This parking technology is a huge space saver. No matter how proficient we may be at putting our cars into a parking spot, we have inherent limitations: ourselves. We need a certain amount of wiggle room to exit and enter our vehicles. Automated parking garages maneuver cars into smaller spaces without causing damage to the car or discomfort for the driver.
Automated garages are more prevalent overseas than in the U.S., like the nine-story robotic facility at the Emirates Financial Tower (EFT) in Dubai, which was unveiled in 2013. However, with the rise in traffic congestion, urban sprawl, population growth and loss of space, more of these robotic parking lots are being built in America.
The all-inclusive Bosch solution
At the 2017 Consumer Electronics Show (CES) in Las Vegas, the 130+ year-old engineering and electronics company, Bosch, presented an as yet unnamed all-electric, highly interactive, customizable concept car. Parking technology is included in the vehicle, which not only autonomously parks your car, but locates a space for you.
On the Bosch website, mobility solutions include self-park capability as well as parking innovation to manage lots, point a driver to an available parking space and create smarter parking garages, just to name a few. This all-inclusive solution claims to be capable of decreasing CO2 emissions due to lowering the need to drive around looking for a spot and increase free time by 60 hours per year per driver.
Parking technology in the mobile age
Other entrants in the parking technology race are parking apps, either city sponsored or independent, that help drivers find spaces and save money. This digital parking technology is easily accessed via your mobile-device and helps drivers by locating open spots, helping them reserve and pay for spaces in advance and more—all from their cell phone or tablet. The apps cut down on the time spent and gridlock caused cruising around looking for a parking spot.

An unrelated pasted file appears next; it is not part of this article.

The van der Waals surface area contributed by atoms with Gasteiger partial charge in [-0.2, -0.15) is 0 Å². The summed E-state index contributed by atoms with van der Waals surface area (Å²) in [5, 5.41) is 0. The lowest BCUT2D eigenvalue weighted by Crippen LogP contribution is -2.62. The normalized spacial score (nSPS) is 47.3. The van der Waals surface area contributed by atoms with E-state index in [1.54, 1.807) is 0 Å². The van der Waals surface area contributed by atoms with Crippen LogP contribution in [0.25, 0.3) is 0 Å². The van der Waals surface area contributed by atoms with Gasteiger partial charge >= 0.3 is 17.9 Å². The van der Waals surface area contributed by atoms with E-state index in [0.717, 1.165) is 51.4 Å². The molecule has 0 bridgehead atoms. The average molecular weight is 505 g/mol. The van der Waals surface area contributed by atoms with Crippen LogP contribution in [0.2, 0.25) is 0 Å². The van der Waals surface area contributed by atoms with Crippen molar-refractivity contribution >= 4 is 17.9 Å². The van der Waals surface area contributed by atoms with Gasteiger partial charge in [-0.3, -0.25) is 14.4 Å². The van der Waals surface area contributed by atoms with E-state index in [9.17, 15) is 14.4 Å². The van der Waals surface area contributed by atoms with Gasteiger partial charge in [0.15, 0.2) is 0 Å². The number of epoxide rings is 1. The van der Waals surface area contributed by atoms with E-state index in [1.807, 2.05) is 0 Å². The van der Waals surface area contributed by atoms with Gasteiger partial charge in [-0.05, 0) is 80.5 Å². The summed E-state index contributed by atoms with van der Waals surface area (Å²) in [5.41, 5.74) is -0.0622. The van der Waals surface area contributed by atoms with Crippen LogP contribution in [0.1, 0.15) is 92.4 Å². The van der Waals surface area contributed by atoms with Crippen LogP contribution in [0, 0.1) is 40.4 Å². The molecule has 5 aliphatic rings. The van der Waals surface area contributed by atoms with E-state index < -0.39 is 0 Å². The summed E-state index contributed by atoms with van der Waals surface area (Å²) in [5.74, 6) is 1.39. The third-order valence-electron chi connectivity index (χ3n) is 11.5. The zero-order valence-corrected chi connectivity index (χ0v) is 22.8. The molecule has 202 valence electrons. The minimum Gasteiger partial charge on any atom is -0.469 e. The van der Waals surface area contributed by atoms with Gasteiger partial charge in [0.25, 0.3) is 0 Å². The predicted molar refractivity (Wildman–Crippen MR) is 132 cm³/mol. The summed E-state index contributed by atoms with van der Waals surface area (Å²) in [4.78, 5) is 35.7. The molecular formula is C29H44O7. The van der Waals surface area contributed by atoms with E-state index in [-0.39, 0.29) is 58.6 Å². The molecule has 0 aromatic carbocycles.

Self-parking technology expanding
While fully autonomous vehicles may still be in the test phase, many models are equipped with self-parking technology, also known as parking assist systems. Self-parking is accomplished two ways: vehicles equipped to literally park themselves and cars that assist you with parking.
But how does all of this work? Self-parking technology is most frequently used for parallel parking. For the most part, even the smartest vehicles require someone behind the wheel to navigate into a parking spot. Once the self-parking system is engaged, which is usually done by a flick of a switch or the press of a button on the center console, it uses sensors to detect an appropriately sized space in which to pull. These sensors work in two different ways: ultrasonic and electromagnetic.
Ultrasonic sensors attach to the front of a vehicle’s bumper and calculate the distance to obstacles via sound waves. They emit an audio signal when another vehicle or object is sensed—the system can determine the distance between the automobile itself and whatever deterrent it’s facing. The closer the car gets to the object, the faster the signal sounds. These are fairly inexpensive and can detect obstacles even when the car is idle. However, affixing the sensor to the bumper can mar the car’s appearance, tow bars and bike racks can’t be attached or they will block the sensors, and the field of detection can only sense front to back, often missing small objects and the radio waves scatter on steep inclines.
Electromagnetic sensors work off of electromagnetic waves that create a field around the bumper so that whenever an object enters the wave barrier, a signal is triggered. These can be placed inside the bumper and used with tow bars and bike racks. They are more expensive than ultrasonic and can only detect objects when the vehicle is moving.